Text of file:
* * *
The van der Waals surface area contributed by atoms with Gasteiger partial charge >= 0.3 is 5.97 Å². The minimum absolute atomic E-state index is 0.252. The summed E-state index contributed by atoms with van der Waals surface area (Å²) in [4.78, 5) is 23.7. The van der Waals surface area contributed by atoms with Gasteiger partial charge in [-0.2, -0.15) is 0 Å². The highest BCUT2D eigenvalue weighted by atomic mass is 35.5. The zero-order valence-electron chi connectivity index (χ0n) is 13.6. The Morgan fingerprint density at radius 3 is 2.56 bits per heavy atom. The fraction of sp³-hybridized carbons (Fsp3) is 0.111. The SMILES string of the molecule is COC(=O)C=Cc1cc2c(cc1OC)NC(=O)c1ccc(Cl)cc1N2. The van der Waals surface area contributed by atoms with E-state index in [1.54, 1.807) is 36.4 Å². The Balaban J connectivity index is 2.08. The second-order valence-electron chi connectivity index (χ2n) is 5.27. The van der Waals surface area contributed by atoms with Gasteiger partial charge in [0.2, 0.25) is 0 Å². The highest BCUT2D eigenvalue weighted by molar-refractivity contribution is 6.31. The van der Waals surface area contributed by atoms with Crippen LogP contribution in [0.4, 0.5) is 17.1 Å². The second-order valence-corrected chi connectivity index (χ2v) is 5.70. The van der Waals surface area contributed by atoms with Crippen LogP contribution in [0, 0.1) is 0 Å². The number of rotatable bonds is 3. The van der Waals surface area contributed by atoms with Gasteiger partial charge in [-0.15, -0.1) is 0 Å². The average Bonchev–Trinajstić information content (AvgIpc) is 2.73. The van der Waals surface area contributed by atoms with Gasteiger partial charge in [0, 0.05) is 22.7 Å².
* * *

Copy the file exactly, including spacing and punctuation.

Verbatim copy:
The van der Waals surface area contributed by atoms with Gasteiger partial charge >= 0.3 is 5.97 Å². The minimum absolute atomic E-state index is 0.252. The summed E-state index contributed by atoms with van der Waals surface area (Å²) in [4.78, 5) is 23.7. The van der Waals surface area contributed by atoms with Gasteiger partial charge in [-0.2, -0.15) is 0 Å². The highest BCUT2D eigenvalue weighted by atomic mass is 35.5. The zero-order valence-electron chi connectivity index (χ0n) is 13.6. The Morgan fingerprint density at radius 3 is 2.56 bits per heavy atom. The fraction of sp³-hybridized carbons (Fsp3) is 0.111. The SMILES string of the molecule is COC(=O)C=Cc1cc2c(cc1OC)NC(=O)c1ccc(Cl)cc1N2. The van der Waals surface area contributed by atoms with E-state index in [1.54, 1.807) is 36.4 Å². The Balaban J connectivity index is 2.08. The second-order valence-electron chi connectivity index (χ2n) is 5.27. The van der Waals surface area contributed by atoms with Gasteiger partial charge in [0.2, 0.25) is 0 Å². The highest BCUT2D eigenvalue weighted by molar-refractivity contribution is 6.31. The van der Waals surface area contributed by atoms with Crippen LogP contribution in [0.4, 0.5) is 17.1 Å². The second-order valence-corrected chi connectivity index (χ2v) is 5.70. The van der Waals surface area contributed by atoms with Crippen LogP contribution in [0, 0.1) is 0 Å². The number of rotatable bonds is 3. The van der Waals surface area contributed by atoms with Gasteiger partial charge in [-0.15, -0.1) is 0 Å². The average Bonchev–Trinajstić information content (AvgIpc) is 2.73. The van der Waals surface area contributed by atoms with Gasteiger partial charge in [0, 0.05) is 22.7 Å².